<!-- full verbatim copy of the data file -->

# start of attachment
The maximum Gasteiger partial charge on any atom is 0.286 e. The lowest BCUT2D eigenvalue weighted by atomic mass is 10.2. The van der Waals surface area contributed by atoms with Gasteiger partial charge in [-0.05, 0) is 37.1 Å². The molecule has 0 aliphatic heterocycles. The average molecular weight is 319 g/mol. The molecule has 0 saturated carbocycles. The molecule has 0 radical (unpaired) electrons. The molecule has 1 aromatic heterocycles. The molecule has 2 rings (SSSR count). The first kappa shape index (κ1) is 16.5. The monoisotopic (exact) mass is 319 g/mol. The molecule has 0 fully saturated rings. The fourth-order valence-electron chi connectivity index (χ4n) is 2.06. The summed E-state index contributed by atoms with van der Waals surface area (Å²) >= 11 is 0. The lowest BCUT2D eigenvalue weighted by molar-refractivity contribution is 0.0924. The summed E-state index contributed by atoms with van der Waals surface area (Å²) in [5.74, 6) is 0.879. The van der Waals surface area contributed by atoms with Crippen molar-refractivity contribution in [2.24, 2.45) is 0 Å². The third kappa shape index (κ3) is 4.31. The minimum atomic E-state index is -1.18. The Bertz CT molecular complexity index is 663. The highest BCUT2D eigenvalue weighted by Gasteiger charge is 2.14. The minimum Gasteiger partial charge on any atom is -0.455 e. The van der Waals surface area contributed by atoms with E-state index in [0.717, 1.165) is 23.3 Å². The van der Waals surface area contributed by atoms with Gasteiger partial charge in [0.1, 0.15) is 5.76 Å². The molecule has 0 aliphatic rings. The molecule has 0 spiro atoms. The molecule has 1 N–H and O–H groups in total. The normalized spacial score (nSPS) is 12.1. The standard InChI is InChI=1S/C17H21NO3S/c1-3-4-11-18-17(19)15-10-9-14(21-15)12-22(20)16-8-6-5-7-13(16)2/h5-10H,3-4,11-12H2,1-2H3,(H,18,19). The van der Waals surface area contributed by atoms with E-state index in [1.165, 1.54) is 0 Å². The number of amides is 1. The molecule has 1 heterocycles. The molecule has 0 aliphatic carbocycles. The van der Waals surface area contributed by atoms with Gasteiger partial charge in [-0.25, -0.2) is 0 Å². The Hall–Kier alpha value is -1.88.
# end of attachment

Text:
The maximum Gasteiger partial charge on any atom is 0.286 e. The lowest BCUT2D eigenvalue weighted by atomic mass is 10.2. The van der Waals surface area contributed by atoms with Gasteiger partial charge in [-0.05, 0) is 37.1 Å². The molecule has 0 aliphatic heterocycles. The average molecular weight is 319 g/mol. The molecule has 0 saturated carbocycles. The molecule has 0 radical (unpaired) electrons. The molecule has 1 aromatic heterocycles. The molecule has 2 rings (SSSR count). The first kappa shape index (κ1) is 16.5. The monoisotopic (exact) mass is 319 g/mol. The molecule has 0 fully saturated rings. The fourth-order valence-electron chi connectivity index (χ4n) is 2.06. The summed E-state index contributed by atoms with van der Waals surface area (Å²) >= 11 is 0. The lowest BCUT2D eigenvalue weighted by molar-refractivity contribution is 0.0924. The summed E-state index contributed by atoms with van der Waals surface area (Å²) in [5.74, 6) is 0.879. The van der Waals surface area contributed by atoms with Crippen molar-refractivity contribution in [2.24, 2.45) is 0 Å². The third kappa shape index (κ3) is 4.31. The minimum atomic E-state index is -1.18. The Bertz CT molecular complexity index is 663. The highest BCUT2D eigenvalue weighted by Gasteiger charge is 2.14. The minimum Gasteiger partial charge on any atom is -0.455 e. The van der Waals surface area contributed by atoms with E-state index in [0.717, 1.165) is 23.3 Å². The van der Waals surface area contributed by atoms with Gasteiger partial charge in [0.1, 0.15) is 5.76 Å². The molecule has 0 aliphatic rings. The molecule has 0 spiro atoms. The molecule has 1 N–H and O–H groups in total. The normalized spacial score (nSPS) is 12.1. The standard InChI is InChI=1S/C17H21NO3S/c1-3-4-11-18-17(19)15-10-9-14(21-15)12-22(20)16-8-6-5-7-13(16)2/h5-10H,3-4,11-12H2,1-2H3,(H,18,19). The van der Waals surface area contributed by atoms with E-state index in [1.165, 1.54) is 0 Å². The number of amides is 1. The molecule has 1 heterocycles. The molecule has 0 aliphatic carbocycles. The van der Waals surface area contributed by atoms with Gasteiger partial charge in [-0.25, -0.2) is 0 Å². The Hall–Kier alpha value is -1.88.